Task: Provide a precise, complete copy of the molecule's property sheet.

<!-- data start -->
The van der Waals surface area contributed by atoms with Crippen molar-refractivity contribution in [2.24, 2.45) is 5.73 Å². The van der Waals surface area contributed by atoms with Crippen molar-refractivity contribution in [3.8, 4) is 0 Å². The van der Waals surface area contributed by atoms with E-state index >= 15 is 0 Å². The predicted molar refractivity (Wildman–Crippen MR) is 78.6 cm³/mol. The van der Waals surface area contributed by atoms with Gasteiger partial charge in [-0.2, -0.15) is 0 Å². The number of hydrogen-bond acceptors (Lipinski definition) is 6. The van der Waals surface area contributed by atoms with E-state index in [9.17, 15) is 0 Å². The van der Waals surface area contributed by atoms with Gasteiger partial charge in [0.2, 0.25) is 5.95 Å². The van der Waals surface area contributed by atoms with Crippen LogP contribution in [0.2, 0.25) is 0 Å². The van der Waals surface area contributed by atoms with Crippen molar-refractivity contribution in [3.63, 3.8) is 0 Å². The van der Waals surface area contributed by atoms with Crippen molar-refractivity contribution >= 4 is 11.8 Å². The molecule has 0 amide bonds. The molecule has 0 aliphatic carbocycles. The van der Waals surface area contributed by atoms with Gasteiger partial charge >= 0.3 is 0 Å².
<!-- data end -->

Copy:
The van der Waals surface area contributed by atoms with Crippen molar-refractivity contribution in [2.24, 2.45) is 5.73 Å². The van der Waals surface area contributed by atoms with Crippen molar-refractivity contribution in [3.8, 4) is 0 Å². The van der Waals surface area contributed by atoms with E-state index >= 15 is 0 Å². The predicted molar refractivity (Wildman–Crippen MR) is 78.6 cm³/mol. The van der Waals surface area contributed by atoms with Gasteiger partial charge in [-0.2, -0.15) is 0 Å². The number of hydrogen-bond acceptors (Lipinski definition) is 6. The van der Waals surface area contributed by atoms with E-state index in [9.17, 15) is 0 Å². The van der Waals surface area contributed by atoms with Gasteiger partial charge in [0.2, 0.25) is 5.95 Å². The van der Waals surface area contributed by atoms with Crippen LogP contribution in [0.2, 0.25) is 0 Å². The van der Waals surface area contributed by atoms with Crippen molar-refractivity contribution in [3.63, 3.8) is 0 Å². The van der Waals surface area contributed by atoms with Crippen molar-refractivity contribution >= 4 is 11.8 Å². The molecule has 0 amide bonds. The molecule has 0 aliphatic carbocycles. The van der Waals surface area contributed by atoms with Gasteiger partial charge >= 0.3 is 0 Å².